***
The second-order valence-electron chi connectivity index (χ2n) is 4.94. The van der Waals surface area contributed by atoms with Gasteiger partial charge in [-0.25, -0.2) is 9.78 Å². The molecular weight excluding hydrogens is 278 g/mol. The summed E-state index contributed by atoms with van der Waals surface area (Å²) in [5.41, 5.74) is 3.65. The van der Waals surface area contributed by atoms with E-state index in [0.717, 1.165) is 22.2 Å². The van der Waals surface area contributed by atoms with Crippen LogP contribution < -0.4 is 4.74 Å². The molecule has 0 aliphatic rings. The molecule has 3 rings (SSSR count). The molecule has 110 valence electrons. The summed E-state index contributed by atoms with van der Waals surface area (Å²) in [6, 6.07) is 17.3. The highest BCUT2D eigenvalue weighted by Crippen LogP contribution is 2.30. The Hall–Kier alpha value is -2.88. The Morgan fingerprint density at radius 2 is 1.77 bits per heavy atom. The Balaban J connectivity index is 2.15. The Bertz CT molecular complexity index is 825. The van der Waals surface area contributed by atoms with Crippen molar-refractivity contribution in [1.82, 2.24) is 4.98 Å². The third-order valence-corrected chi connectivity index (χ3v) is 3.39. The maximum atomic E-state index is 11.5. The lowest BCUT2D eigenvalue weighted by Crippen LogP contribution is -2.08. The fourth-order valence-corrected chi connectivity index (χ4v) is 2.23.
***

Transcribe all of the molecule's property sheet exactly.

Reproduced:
The second-order valence-electron chi connectivity index (χ2n) is 4.94. The van der Waals surface area contributed by atoms with Gasteiger partial charge in [-0.25, -0.2) is 9.78 Å². The molecular weight excluding hydrogens is 278 g/mol. The summed E-state index contributed by atoms with van der Waals surface area (Å²) in [5.41, 5.74) is 3.65. The van der Waals surface area contributed by atoms with E-state index in [0.717, 1.165) is 22.2 Å². The van der Waals surface area contributed by atoms with Crippen LogP contribution < -0.4 is 4.74 Å². The molecule has 0 aliphatic rings. The molecule has 3 rings (SSSR count). The molecule has 110 valence electrons. The summed E-state index contributed by atoms with van der Waals surface area (Å²) in [6, 6.07) is 17.3. The highest BCUT2D eigenvalue weighted by Crippen LogP contribution is 2.30. The Hall–Kier alpha value is -2.88. The Morgan fingerprint density at radius 2 is 1.77 bits per heavy atom. The Balaban J connectivity index is 2.15. The Bertz CT molecular complexity index is 825. The van der Waals surface area contributed by atoms with Crippen molar-refractivity contribution in [1.82, 2.24) is 4.98 Å². The third-order valence-corrected chi connectivity index (χ3v) is 3.39. The maximum atomic E-state index is 11.5. The lowest BCUT2D eigenvalue weighted by Crippen LogP contribution is -2.08. The fourth-order valence-corrected chi connectivity index (χ4v) is 2.23.